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Old 02-03-2015, 08:25 PM   #1
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Talking Insulation and heating

hi guys,
I was just wondering, if you don't add on additional walls with insulation, onto the bus walls, would it be excessively hot/cold...also, if so any good heaters out there? Any pointers appreciated.
thanks! ;)

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Old 02-03-2015, 09:52 PM   #2
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Originally Posted by paul View Post
hi guys,
I was just wondering, if you don't add on additional walls with insulation, onto the bus walls, would it be excessively hot/cold...also, if so any good heaters out there? Any pointers appreciated.
thanks! ;)
That's all subjective.
I wouldn't wanna live in a tin can with a metal interior.
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Old 02-03-2015, 10:08 PM   #3
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I'll say Living up north, that before i Insulated my bus even just the floor and most walls. it went from not holding heat really at all, to staying warm when its -20 outside with just a space heater
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Old 02-03-2015, 10:23 PM   #4
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Creating the thermal barrier made a big difference. NM experiences temp ranges from single digits to triple digits. I heat with two Patton Utility Milkhouse electric heaters. I also have a small Tag-a-long LP heater in the bathroom area to use for short periods of time (bump the heat up when I shower or get dressed in the early AM) and an LP fireplace in the salon. I find the electric heaters do not do well when temps drop below 35-40F. The LP heaters do work.

My Blue Bird has stock insulation in the walls and ceiling. Furred out the side walls to creat thermal break and added 1" rigid foam sheathing with a foil heat barrier (facing towards living space). Small cost for insulation makes a big difference in the heating and cooling. Big differance from when we first moved into the bus (in winter) with no additional insulation or thermal breaks (I got a blister during the summer from a rivet in the sidewall).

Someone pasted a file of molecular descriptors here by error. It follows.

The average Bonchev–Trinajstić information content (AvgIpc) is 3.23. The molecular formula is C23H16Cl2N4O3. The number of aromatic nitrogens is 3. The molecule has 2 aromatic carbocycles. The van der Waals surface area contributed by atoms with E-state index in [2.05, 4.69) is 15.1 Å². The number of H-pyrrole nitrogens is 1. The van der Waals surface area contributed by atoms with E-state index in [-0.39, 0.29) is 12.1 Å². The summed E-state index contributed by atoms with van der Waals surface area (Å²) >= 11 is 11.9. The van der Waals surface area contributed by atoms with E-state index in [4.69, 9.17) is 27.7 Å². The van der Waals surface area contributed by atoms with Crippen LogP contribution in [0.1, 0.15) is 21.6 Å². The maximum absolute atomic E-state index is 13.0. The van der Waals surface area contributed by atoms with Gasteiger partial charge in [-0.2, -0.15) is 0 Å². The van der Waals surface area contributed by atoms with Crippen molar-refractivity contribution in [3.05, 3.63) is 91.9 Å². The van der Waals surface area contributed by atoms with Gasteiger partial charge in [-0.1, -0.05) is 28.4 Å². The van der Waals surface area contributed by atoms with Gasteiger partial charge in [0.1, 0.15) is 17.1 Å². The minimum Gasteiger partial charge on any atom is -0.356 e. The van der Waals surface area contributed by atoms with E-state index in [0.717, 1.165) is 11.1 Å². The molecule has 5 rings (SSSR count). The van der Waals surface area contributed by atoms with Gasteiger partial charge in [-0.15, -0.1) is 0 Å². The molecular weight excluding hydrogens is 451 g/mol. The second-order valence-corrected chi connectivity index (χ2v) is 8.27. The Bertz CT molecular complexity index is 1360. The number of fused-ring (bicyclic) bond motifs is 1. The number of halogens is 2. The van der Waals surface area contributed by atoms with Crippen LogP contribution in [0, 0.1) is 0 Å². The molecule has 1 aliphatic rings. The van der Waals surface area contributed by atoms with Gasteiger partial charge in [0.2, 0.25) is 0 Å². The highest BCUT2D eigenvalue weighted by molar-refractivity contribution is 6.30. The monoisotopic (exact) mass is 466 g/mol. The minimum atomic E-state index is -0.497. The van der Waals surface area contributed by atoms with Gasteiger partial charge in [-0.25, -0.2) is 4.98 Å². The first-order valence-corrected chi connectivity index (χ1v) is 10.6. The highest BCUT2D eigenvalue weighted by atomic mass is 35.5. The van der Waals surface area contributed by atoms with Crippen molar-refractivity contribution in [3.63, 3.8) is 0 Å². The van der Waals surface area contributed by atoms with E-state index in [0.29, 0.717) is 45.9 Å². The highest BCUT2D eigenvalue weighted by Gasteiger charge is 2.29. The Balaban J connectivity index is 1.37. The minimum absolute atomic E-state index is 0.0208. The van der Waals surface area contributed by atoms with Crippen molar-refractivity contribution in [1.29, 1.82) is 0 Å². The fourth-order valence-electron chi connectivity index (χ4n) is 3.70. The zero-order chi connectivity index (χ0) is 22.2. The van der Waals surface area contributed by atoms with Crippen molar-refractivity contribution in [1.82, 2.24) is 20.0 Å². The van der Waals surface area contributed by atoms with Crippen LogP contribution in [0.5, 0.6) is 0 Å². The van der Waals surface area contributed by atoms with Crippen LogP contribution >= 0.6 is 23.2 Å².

This post is my opinion. It is not intended to influence anyone's judgment nor do I advocate anyone do what I propose.
Fulltime since 2006
The goal of life is living in agreement with nature. Zeno (335BC-264BC)
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Old 02-04-2015, 09:11 AM   #5
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At -20 c up here in Canada, I had to run my wood stove full throttle before I insulated. One side of me was cooking, the other side freezing.

Now I run the stove one 10th of that to keep warm.

My current set up is a bit different than most of you will have. The original bus shell is my interior, and I insulated on the out side with 6 inch fiberglass bats, then skinned with roofing tin. My outer metal skin never touches the inner skin, creating the thermal break to avoid condensation and heat loss.

Now lets talk about thermal mass of various materials.

Rigid Styrofoam has almost no thermal mass, and there for is what I will call "Thermal neutral. This means, no matter how much heat or cold I expose it to, the Styrofoam will not soak it up, and radiate it back into the room.

Wood is in the middle of this list. It is a insulator, but not a good one. It still contains enough thermal mass to take the heat or cold and radiate it back into the room. Just not very well.

Materials like steel have large thermal mass numbers. It absorbs the heat and cold and radiates it back into the room.

My wood / coal stove works well for me because of my inner steel shell. The stove radiates the heat into the steel, the steel holds the heat, and radiates it back into the room.

If I had a Styrofoam interior, my stove would not work well. The stove could only heat the air, and air has almost no thermal mass. Heating air is the most inefficient way to heat.

My new bus I'm building, "The Four Season Prime" will have no thermal mass anywhere except the floor. The floor uses sheets of 14 ga steel laying over the hot water heating lines as a subfloor. This steel will grab the heat from the heat transfer plates the water lines lay in, and radiate it up into the living space.

Thermal mass is good and bad. A cement shop floor contains large thermal mass. It can take days to bring up to temp, but also takes days to cool. This is not ideal due to if you get it uncomfortably hot, the floor takes time to cool down. This is why I was careful when engineering how much thermal mass to build into my floor.

I don't like propane heaters due to the danger, and the awful moisture they give off. Lorna likes her propane heater over the electric due to the moisture in the air increasing the thermal mass. The right amount of moisture is good, but too much is bad. All electric heaters give off extremely dry air.

Radiant heat is what makes life on this planet possible. The radiant heat from the sun travels millions of miles to earth. On this path it passes right through area's of minus 4000 degrees C, but it still gets here.

Air being a having almost no thermal mass and being a poor transmitter of heat and cold is what makes insulation work. Tiny air pockets trapped inside the insulation is what stops the transmission of the heat and cold.

So all in all, Thermal break, and thermal mass are what you need to know.

"Don't argue with stupid people. They will just drag you down to their level, and beat you up with experience."

Patently waiting for the apocalypses to level the playing field in this physiological game of life commonly known as Civilization
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